In a second embodiment, step (a) of the method according to the present invention, consists in adding soluble native defatted seric proteins as a powder, advantageously as a powder of isolates and microcrystalline cellulose as a powder and mixing them with the dairy base. Advantageously, the soluble native seric proteins and microcrystalline cellulose are added simultaneously or separately before heat treatment and fermentation, as a powder into the dairy base.

Advantageously, the dairy base is fermented and the microcrystalline cellulose is added before the fermentation step of the dairy base, the defatted soluble native seric proteins being added after the fermentation step.

Thus, advantageously, fermentation takes place before introducing native defatted soluble seric proteins during the formulation step (a).

The advantage of this second embodiment, is that the yogurt is not diluted by adding an aqueous preparation, but that the amount of microcrystalline cellulose present in the obtained microfoamed dairy product will be larger than in the case of the first embodiment: (about 2-3% by weight as compared with about 0.6% by weight).

Advantageously, other ingredients selected from sweet syrups, cream, fruit preparations, such as fruit pulp, fruit puree or pieces of fruit and cocoa are added and mixed with the microfoamed dairy product according to the present invention via an additional step (d).

Advantageously, the additional step (d) is carried out by means of a dynamic mixer of the Dosys type.

In a third embodiment of the invention, the method for preparing a microfoamed fresh dairy product according to the present invention comprises the following successive steps of

    • (A) preparing a foaming aqueous solution containing the native defatted soluble seric proteins, advantageously as isolates and microcrystalline cellulose, water and a fruit puree;
    • (B) microfoaming this preparation;
    • (C) mixing the microfoaming aqueous preparation with a dairy base and
    • (D) recovering the microfoamed fresh dairy product.

Advantageously, the fruit puree of step (A) does not contain any pieces of fruit.

Advantageously, during this step (C), 5 to 15% by weight of foaming aqueous solution is added to 95-85% by weight of dairy base.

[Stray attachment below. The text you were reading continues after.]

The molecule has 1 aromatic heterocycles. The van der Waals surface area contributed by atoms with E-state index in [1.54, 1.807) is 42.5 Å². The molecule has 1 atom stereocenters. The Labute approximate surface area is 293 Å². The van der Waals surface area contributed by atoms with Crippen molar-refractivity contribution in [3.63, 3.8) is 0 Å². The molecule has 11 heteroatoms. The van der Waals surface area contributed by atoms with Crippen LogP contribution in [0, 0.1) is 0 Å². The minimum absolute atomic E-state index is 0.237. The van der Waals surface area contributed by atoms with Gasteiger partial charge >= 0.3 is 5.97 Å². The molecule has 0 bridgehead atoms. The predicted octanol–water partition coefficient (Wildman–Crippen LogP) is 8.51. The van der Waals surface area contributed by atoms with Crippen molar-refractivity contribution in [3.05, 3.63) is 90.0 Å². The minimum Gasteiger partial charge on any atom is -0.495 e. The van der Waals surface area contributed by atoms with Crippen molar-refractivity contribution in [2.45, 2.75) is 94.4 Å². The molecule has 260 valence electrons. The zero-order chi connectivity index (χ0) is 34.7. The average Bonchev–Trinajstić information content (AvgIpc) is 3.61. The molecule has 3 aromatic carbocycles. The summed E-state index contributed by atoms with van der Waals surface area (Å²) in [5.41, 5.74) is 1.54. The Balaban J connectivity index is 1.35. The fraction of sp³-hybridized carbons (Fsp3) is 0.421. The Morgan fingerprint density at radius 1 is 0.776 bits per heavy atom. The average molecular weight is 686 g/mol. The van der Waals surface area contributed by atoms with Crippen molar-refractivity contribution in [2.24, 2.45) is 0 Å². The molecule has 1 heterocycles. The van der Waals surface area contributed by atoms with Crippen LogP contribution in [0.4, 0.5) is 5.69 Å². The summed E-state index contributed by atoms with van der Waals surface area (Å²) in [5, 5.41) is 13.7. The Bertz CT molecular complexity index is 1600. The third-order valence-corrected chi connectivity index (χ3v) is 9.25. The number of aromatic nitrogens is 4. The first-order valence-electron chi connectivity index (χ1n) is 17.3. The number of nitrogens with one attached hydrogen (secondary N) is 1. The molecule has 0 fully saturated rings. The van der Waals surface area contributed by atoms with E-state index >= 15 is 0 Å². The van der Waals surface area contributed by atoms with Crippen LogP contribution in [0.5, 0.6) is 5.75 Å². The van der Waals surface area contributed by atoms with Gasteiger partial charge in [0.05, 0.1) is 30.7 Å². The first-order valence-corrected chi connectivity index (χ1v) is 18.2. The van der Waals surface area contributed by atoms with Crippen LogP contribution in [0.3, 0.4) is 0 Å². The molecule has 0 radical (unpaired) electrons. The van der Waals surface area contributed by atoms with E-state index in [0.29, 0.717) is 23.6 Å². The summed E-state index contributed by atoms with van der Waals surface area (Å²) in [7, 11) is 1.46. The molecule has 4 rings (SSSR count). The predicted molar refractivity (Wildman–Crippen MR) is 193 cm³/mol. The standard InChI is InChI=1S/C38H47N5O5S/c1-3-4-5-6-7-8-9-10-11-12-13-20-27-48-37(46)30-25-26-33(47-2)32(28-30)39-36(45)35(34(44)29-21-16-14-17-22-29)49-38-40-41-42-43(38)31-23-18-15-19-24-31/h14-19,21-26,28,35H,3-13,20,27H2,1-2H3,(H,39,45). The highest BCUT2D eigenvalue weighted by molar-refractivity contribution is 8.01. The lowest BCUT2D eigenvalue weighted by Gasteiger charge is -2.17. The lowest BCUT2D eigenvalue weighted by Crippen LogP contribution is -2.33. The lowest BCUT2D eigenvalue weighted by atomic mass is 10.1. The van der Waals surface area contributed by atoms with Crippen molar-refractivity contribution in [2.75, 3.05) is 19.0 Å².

This third embodiment is simpler to carry out than the first two.

The method according to the present invention may comprise an additional step (e) of conditioning the microfoamed fresh dairy product obtained as a result of step (c), (d) or (D).

Control of the microfoaming method requires thorough knowledge of the parameters of the method, such as the homogenization pressure, the foaming temperature in connection with the formulation parameters, such as for example the concentration of defatted soluble native seric proteins and the nature of the microcrystalline cellulose.

The following examples are given as a non-limiting indication.

EXAMPLE 1

A Microfoamed Plain Yogurt with 0.07% by Weight of Fat According to the Present Invention

The method which was selected, consists of mixing 10% by weight of a foaming syrup containing the emulsifier and stabilizer with 90% by weight of the white mass, and of then foaming the set of both masses by means of a dynamic foaming device (Mondomix) before conditioning the thereby obtained microfoamed product. This, therefore, is the method according to the first embodiment of the present invention.

The tests are carried out at a pilot scale 110 L/h:

The syrup is obtained by mixing under strong stirring the protein and the MCC. The powders should be gently incorporated without incorporating air (MCC promotes formation of bubbles and their being maintained). It is also required to use a powdering tank provided with a deflocculating blade in order to ensure homogeneous dispersion in the initial mixture. The MCC “rods” are thus partially activated and suspended. Moderate shearing is therefore necessary.

Hydration of the powders is carried out for 1 hour. After 45 minutes of hydration, adjustment of the pH to 4.6 is carried out by acidification with a 50% citric acid solution. For a 100 L tank, 1 to 2 L of acid solution have to be provided. The syrup is then passed through a platform with a plate exchanger (heat treatment=72° C. for 1 minute). The method then comprises homogenization of the syrup at 50 bars. It is then possible to carry out the batch type heat treatment for example in a jacketed tank with which the required heat treatment may be carried out, and equipped with a sufficiently powerful disperser (of the Silverson type, providing stirring of the order of 2,000 rpm for 30 min).